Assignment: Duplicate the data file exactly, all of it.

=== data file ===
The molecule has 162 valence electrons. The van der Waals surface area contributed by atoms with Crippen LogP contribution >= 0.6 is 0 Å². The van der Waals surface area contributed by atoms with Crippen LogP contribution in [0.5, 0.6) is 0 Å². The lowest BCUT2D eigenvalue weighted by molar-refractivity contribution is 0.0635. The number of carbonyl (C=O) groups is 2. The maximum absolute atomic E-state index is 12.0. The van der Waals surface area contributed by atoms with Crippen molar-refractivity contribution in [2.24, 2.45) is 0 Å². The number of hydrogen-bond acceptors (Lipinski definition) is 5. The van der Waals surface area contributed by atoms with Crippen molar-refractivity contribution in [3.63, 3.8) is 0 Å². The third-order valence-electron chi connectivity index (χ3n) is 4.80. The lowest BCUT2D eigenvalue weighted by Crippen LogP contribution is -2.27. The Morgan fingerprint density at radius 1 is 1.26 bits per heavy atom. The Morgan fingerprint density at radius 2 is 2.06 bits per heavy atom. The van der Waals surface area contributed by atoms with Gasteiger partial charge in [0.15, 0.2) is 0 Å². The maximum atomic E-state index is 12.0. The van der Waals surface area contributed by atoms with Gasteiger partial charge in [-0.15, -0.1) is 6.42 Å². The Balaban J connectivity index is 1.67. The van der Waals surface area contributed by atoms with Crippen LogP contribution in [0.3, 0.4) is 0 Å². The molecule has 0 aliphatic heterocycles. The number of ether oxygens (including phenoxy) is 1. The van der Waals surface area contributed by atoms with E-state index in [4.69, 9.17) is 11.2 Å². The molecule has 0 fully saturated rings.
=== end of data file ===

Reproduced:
The molecule has 162 valence electrons. The van der Waals surface area contributed by atoms with Crippen LogP contribution >= 0.6 is 0 Å². The van der Waals surface area contributed by atoms with Crippen LogP contribution in [0.5, 0.6) is 0 Å². The lowest BCUT2D eigenvalue weighted by molar-refractivity contribution is 0.0635. The number of carbonyl (C=O) groups is 2. The maximum absolute atomic E-state index is 12.0. The van der Waals surface area contributed by atoms with Crippen molar-refractivity contribution in [2.24, 2.45) is 0 Å². The number of hydrogen-bond acceptors (Lipinski definition) is 5. The van der Waals surface area contributed by atoms with Crippen molar-refractivity contribution in [3.63, 3.8) is 0 Å². The third-order valence-electron chi connectivity index (χ3n) is 4.80. The lowest BCUT2D eigenvalue weighted by Crippen LogP contribution is -2.27. The Morgan fingerprint density at radius 1 is 1.26 bits per heavy atom. The Morgan fingerprint density at radius 2 is 2.06 bits per heavy atom. The van der Waals surface area contributed by atoms with Gasteiger partial charge in [0.15, 0.2) is 0 Å². The maximum atomic E-state index is 12.0. The van der Waals surface area contributed by atoms with Gasteiger partial charge in [-0.15, -0.1) is 6.42 Å². The Balaban J connectivity index is 1.67. The van der Waals surface area contributed by atoms with Crippen LogP contribution in [0.3, 0.4) is 0 Å². The molecule has 0 aliphatic heterocycles. The number of ether oxygens (including phenoxy) is 1. The van der Waals surface area contributed by atoms with E-state index in [4.69, 9.17) is 11.2 Å². The molecule has 0 fully saturated rings.